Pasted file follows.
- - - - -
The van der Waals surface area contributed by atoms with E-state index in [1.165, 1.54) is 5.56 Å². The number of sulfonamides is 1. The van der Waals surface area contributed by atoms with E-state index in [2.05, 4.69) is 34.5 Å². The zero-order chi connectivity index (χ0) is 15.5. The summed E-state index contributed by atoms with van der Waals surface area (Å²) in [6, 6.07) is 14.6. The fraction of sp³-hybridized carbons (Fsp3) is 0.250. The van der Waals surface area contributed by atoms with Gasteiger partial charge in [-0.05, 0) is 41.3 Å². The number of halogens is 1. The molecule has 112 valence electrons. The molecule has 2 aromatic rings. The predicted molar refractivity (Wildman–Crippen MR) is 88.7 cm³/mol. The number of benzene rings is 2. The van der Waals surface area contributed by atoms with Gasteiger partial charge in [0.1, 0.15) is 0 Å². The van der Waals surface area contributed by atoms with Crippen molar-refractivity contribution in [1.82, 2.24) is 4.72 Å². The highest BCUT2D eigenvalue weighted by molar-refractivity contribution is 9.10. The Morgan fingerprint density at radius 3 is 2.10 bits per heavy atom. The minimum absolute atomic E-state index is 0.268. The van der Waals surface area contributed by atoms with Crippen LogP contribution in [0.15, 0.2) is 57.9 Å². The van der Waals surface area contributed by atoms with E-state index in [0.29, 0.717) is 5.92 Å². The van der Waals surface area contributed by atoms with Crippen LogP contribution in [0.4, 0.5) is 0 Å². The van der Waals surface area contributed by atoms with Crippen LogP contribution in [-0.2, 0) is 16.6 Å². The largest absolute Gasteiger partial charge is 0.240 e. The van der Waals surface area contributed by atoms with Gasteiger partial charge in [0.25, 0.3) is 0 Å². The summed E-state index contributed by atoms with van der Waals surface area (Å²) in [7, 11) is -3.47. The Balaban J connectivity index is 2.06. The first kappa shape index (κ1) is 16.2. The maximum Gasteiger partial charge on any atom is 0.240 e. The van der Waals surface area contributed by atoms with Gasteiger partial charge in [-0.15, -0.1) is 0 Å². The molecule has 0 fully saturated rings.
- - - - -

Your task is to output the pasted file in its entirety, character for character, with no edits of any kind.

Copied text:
The van der Waals surface area contributed by atoms with E-state index in [1.165, 1.54) is 5.56 Å². The number of sulfonamides is 1. The van der Waals surface area contributed by atoms with E-state index in [2.05, 4.69) is 34.5 Å². The zero-order chi connectivity index (χ0) is 15.5. The summed E-state index contributed by atoms with van der Waals surface area (Å²) in [6, 6.07) is 14.6. The fraction of sp³-hybridized carbons (Fsp3) is 0.250. The van der Waals surface area contributed by atoms with Gasteiger partial charge in [-0.05, 0) is 41.3 Å². The number of halogens is 1. The molecule has 112 valence electrons. The molecule has 2 aromatic rings. The predicted molar refractivity (Wildman–Crippen MR) is 88.7 cm³/mol. The number of benzene rings is 2. The van der Waals surface area contributed by atoms with Gasteiger partial charge in [0.1, 0.15) is 0 Å². The van der Waals surface area contributed by atoms with Crippen molar-refractivity contribution in [1.82, 2.24) is 4.72 Å². The highest BCUT2D eigenvalue weighted by molar-refractivity contribution is 9.10. The Morgan fingerprint density at radius 3 is 2.10 bits per heavy atom. The minimum absolute atomic E-state index is 0.268. The van der Waals surface area contributed by atoms with Crippen LogP contribution in [0.15, 0.2) is 57.9 Å². The van der Waals surface area contributed by atoms with E-state index in [0.29, 0.717) is 5.92 Å². The van der Waals surface area contributed by atoms with Crippen LogP contribution in [0.4, 0.5) is 0 Å². The van der Waals surface area contributed by atoms with Crippen LogP contribution in [-0.2, 0) is 16.6 Å². The largest absolute Gasteiger partial charge is 0.240 e. The van der Waals surface area contributed by atoms with Gasteiger partial charge in [0.25, 0.3) is 0 Å². The summed E-state index contributed by atoms with van der Waals surface area (Å²) in [7, 11) is -3.47. The Balaban J connectivity index is 2.06. The first kappa shape index (κ1) is 16.2. The maximum Gasteiger partial charge on any atom is 0.240 e. The van der Waals surface area contributed by atoms with Gasteiger partial charge in [-0.15, -0.1) is 0 Å². The molecule has 0 fully saturated rings.